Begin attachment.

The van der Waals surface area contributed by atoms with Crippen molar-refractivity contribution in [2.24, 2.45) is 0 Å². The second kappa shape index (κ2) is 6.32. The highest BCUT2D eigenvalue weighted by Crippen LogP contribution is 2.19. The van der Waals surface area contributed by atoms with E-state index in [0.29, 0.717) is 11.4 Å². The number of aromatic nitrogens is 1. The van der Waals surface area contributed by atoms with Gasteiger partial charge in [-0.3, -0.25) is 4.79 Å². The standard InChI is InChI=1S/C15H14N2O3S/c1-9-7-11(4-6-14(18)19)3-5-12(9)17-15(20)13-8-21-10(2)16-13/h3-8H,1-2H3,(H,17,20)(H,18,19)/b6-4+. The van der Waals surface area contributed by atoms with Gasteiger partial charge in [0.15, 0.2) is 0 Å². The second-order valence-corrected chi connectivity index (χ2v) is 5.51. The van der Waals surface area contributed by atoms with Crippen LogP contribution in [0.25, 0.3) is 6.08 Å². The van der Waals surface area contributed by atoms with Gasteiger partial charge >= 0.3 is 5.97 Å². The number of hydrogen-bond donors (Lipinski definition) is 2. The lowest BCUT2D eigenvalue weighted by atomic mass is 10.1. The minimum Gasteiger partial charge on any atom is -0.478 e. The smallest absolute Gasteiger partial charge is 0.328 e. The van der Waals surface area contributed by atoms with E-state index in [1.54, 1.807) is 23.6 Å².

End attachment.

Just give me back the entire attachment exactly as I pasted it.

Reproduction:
The van der Waals surface area contributed by atoms with Crippen molar-refractivity contribution in [2.24, 2.45) is 0 Å². The second kappa shape index (κ2) is 6.32. The highest BCUT2D eigenvalue weighted by Crippen LogP contribution is 2.19. The van der Waals surface area contributed by atoms with E-state index in [0.29, 0.717) is 11.4 Å². The number of aromatic nitrogens is 1. The van der Waals surface area contributed by atoms with Gasteiger partial charge in [-0.3, -0.25) is 4.79 Å². The standard InChI is InChI=1S/C15H14N2O3S/c1-9-7-11(4-6-14(18)19)3-5-12(9)17-15(20)13-8-21-10(2)16-13/h3-8H,1-2H3,(H,17,20)(H,18,19)/b6-4+. The van der Waals surface area contributed by atoms with Gasteiger partial charge in [0.15, 0.2) is 0 Å². The second-order valence-corrected chi connectivity index (χ2v) is 5.51. The van der Waals surface area contributed by atoms with Crippen LogP contribution in [0.25, 0.3) is 6.08 Å². The van der Waals surface area contributed by atoms with Gasteiger partial charge >= 0.3 is 5.97 Å². The number of hydrogen-bond donors (Lipinski definition) is 2. The lowest BCUT2D eigenvalue weighted by atomic mass is 10.1. The minimum Gasteiger partial charge on any atom is -0.478 e. The smallest absolute Gasteiger partial charge is 0.328 e. The van der Waals surface area contributed by atoms with E-state index in [1.54, 1.807) is 23.6 Å².